UNITED STATES (OBSERVATORY NEWS) — Facebook head Mark Zuckerberg admits that global tax reforms mean that the social media giant may have to pay more taxes in different countries, Politico reports citing excerpts from a speech it should deliver on Saturday.
Cross-border tax rules should be rewritten after last month 137 states tried to avoid a new trade war due to the global increase in taxes on digital services.
“We agree that [reforms] may mean that we will have to pay more taxes and pay them in different places under the new legislation,” the publication quoted the words from Zuckerberg’s upcoming speech, which he is expected to deliver at the Munich Security Conference. reports Politico.
Government officials have agreed to discuss new tax rules and profit margins for companies that do not have a physical presence in the market, but nonetheless serve citizens, the Organization for Economic Co-operation and Development (OECD) said last month.
“I understand that there is disappointment about how technology companies are taxed in Europe. We also want tax reform, and I am glad that the OECD is considering this issue,” Politico quoted Zuckerberg planned speech.
Amazon, Facebook and Google most often take profits and pay taxes in low tax countries such as Ireland, regardless of where their customers are located.
An increasing number of countries are drafting national tax laws due to the lack of a global revision of the rules, despite Washington’s threat of retaliation against trade tariffs.
So, last fall in France, a bill was passed on the introduction of the “GAFA tax” (the abbreviation stands for Google, Apple, Facebook and Amazon), which provides for the introduction of an additional tax of 3% of the revenue of international technology companies received by them in France. It covers only those companies whose annual turnover is at least € 750 million, while at least € 25 million of which must be received in France.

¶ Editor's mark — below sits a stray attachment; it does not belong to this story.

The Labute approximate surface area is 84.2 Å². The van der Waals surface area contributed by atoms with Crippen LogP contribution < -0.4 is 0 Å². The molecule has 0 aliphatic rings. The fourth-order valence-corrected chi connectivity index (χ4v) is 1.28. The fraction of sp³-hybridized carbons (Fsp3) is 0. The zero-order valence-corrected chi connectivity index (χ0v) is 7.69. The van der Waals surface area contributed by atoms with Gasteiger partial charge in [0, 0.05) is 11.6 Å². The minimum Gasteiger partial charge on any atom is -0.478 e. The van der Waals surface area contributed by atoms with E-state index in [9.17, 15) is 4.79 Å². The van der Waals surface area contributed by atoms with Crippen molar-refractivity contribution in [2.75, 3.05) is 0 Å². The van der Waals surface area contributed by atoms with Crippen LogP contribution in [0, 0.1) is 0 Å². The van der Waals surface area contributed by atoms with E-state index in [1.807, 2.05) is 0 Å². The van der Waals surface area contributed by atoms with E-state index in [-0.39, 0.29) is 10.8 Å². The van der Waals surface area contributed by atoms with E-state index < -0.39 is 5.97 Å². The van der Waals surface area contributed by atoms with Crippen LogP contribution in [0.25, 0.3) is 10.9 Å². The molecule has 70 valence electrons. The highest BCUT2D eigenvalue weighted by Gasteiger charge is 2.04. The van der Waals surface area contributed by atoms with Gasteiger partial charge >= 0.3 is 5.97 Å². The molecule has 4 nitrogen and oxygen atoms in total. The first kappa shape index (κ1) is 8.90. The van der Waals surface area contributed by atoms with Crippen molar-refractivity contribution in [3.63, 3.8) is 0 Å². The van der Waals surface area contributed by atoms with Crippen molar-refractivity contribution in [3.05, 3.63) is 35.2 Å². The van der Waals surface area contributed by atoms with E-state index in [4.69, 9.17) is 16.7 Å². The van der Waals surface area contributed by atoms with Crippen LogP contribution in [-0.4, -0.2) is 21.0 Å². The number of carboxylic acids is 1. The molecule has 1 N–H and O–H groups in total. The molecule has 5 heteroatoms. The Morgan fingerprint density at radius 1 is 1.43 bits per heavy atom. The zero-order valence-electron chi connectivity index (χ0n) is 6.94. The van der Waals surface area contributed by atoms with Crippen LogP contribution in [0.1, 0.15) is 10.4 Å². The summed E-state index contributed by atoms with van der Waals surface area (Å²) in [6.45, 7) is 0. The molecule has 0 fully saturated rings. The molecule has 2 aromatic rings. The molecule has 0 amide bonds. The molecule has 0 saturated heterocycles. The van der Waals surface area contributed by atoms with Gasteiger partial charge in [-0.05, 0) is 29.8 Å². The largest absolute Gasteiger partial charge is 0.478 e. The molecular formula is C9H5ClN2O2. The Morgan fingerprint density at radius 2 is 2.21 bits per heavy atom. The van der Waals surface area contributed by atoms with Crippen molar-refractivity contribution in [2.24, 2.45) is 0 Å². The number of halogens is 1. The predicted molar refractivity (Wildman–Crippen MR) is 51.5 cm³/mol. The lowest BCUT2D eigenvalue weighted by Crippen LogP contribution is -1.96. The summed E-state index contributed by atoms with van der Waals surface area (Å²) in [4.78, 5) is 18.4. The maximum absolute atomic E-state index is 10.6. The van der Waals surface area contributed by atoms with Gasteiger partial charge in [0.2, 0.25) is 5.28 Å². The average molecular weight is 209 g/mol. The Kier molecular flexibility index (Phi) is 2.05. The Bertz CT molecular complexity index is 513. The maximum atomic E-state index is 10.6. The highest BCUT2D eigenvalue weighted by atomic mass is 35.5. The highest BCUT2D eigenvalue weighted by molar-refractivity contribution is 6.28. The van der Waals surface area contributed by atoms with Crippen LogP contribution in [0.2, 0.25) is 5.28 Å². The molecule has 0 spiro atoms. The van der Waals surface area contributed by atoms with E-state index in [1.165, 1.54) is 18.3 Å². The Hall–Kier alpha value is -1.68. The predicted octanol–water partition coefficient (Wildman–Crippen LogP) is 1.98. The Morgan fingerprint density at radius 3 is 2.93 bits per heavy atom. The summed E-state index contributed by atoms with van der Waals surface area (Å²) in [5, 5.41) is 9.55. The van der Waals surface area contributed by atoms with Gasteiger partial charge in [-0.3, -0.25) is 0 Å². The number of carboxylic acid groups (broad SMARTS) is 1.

Later, a similar law was adopted in Italy – only there it applies to companies earning in Italy at least € 5.5 million.
This decision caused serious criticism from Washington, and US President Donald Trump announced the possibility of introducing a tax on French wine. Later, French President Emmanuel Macron promised that as soon as the digital tax is introduced at the international level, France will abolish its tax.
The office of the US sales representative said that the French tax is aimed specifically at American companies, since it applies to those services where US IT firms dominate.
Officials intend to reach an agreement by the end of 2020. If the OECD agreement is not signed, then the European authorities will push for the adoption of the relevant bill at the EU level.
Many countries complain that US technology companies pay too little income tax in the territories where they have users, and so far most of them have refrained from levying their own national taxes. However, some European countries, such as Great Britain or Canada, are potentially ready to introduce a new tax regime for US IT companies.
The Wall Street Journal recently published a letter that US Treasury Secretary Stephen Mnuchin sent to the Organization for Economic Co-operation and Development. According to the text of the document, the United States has serious concerns regarding changes in mandatory rules when countries have the right to establish taxation for individual companies.
This could affect the established foundations of the international tax system, on which American taxpayers rely, Mnuchin writes. The head of the Ministry of Finance called on OECD countries to stop applying digital taxes.
This article is written and prepared by our foreign editors writing for OBSERVATORY NEWS from different countries around the world – material edited and published by OBSERVATORY staff in our newsroom.
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